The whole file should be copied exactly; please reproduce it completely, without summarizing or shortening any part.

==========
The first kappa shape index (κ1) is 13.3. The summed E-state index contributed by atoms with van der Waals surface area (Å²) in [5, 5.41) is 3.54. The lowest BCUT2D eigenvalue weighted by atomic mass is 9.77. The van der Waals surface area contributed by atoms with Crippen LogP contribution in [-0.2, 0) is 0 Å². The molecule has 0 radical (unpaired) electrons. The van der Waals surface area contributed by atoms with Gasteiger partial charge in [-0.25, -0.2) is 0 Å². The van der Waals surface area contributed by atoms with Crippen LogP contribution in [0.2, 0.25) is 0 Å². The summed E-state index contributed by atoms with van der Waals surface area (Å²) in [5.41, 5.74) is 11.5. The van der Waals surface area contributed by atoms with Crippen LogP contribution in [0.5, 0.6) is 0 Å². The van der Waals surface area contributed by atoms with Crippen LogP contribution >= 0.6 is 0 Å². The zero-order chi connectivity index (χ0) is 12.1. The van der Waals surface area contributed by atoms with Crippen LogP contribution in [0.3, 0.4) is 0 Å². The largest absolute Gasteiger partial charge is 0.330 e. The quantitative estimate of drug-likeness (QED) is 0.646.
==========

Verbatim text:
The first kappa shape index (κ1) is 13.3. The summed E-state index contributed by atoms with van der Waals surface area (Å²) in [5, 5.41) is 3.54. The lowest BCUT2D eigenvalue weighted by atomic mass is 9.77. The van der Waals surface area contributed by atoms with Crippen LogP contribution in [-0.2, 0) is 0 Å². The molecule has 0 radical (unpaired) electrons. The van der Waals surface area contributed by atoms with Gasteiger partial charge in [-0.25, -0.2) is 0 Å². The van der Waals surface area contributed by atoms with Crippen LogP contribution in [0.2, 0.25) is 0 Å². The summed E-state index contributed by atoms with van der Waals surface area (Å²) in [5.41, 5.74) is 11.5. The van der Waals surface area contributed by atoms with Crippen LogP contribution in [0.5, 0.6) is 0 Å². The van der Waals surface area contributed by atoms with Crippen LogP contribution >= 0.6 is 0 Å². The zero-order chi connectivity index (χ0) is 12.1. The van der Waals surface area contributed by atoms with Crippen LogP contribution in [0.3, 0.4) is 0 Å². The largest absolute Gasteiger partial charge is 0.330 e. The quantitative estimate of drug-likeness (QED) is 0.646.